“Bloom where you’re planted!”
I’ve tried to follow this advice throughout my life, and for the most part, it has made sense to me. There are many things within my control, but there are others that seem more entrenched. It is important to be aware of my social location, where I find myself in the categories of gender, race, economic class, age, ability, religion, sexual orientation, and geography. It seems like some plants (and people) thrive better in certain environments.
In my forest there is a plant I consider invasive: the red twig dogwood. It spreads like a vine wherever there is sunshine. It coils and twists and grows in every direction. And it can be beautiful with its big white flowers and deep red bark against the snow. But for me it is a tangled mess. It wants to trip me in my tracks and take over my trails. A noxious weed!
Imagine my surprise when a few years ago I saw a few stalks of red twig dogwood offered for sale at $20 a bunch in a grocery store. Yes, it looks lovely with your Christmas greenery, but it’s still a weed! And then I was astonished to learn that some Native American tribes use the dogwood to weave beautiful baskets. It takes time, talent, and tradition to make something out of nothing. I’m more impatient, but now I have respect for the dogwood.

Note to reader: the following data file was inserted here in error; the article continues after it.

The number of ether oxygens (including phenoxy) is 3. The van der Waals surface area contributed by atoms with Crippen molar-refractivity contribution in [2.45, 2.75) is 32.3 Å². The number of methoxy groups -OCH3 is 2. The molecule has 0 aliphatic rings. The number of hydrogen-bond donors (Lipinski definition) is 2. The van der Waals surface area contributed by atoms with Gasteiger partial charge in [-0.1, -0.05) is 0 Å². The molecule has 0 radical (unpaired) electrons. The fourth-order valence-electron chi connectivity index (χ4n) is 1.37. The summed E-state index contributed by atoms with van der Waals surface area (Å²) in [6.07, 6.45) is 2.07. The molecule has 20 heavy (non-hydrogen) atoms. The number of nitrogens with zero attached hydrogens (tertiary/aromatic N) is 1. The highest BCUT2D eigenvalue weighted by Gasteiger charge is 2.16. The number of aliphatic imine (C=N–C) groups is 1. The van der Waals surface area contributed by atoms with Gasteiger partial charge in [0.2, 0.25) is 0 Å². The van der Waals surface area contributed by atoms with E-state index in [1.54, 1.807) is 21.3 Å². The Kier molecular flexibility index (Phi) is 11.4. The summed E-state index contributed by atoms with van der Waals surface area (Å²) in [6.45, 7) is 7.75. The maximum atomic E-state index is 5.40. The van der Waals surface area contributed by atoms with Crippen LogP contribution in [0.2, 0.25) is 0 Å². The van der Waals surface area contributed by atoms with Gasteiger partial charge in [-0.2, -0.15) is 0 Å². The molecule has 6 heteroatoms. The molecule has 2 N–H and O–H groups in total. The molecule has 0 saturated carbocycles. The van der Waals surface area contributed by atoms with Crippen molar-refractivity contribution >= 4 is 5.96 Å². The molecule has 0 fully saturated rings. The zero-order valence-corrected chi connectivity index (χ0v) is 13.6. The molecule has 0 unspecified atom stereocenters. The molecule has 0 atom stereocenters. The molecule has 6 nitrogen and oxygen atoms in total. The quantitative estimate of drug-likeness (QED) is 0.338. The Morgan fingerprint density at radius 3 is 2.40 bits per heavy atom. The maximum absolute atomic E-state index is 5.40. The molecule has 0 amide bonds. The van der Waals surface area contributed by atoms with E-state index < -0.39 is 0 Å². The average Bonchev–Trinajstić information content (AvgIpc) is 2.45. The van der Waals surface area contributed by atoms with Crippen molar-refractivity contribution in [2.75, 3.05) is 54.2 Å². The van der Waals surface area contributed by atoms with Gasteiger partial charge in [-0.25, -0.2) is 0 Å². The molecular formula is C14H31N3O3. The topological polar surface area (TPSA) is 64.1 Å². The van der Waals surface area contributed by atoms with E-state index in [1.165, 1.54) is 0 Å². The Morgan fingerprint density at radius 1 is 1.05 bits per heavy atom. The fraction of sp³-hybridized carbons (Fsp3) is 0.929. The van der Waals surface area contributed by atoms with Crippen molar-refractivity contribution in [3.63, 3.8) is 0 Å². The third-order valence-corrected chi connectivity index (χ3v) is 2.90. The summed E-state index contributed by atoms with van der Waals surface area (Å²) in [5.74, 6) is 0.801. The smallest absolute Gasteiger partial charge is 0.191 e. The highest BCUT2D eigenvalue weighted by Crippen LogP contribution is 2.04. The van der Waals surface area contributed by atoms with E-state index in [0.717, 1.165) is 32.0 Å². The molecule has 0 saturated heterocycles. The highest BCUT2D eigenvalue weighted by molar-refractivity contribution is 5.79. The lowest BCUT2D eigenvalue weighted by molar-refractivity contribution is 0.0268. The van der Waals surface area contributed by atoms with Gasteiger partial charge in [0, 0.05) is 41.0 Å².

Our theme for April is “Becoming.” One way of becoming is to allow the seeds within us to find a place to grow. Many Unitarian Universalists have had to “uproot” themselves from other schools of thought to find a more compatible, organic, free range religion. But most plants don’t bloom immediately. It may take time to acclimate to new surroundings.
As a blooming community, we each have a place in the garden. None of us “owns” this plot of theology. We have no infallible founder. We rely on each other to fertilize the soil and tend to how we grow together. In our becoming, let us remember to leave some open space in our garden, both for us to thrive and to allow others to join us.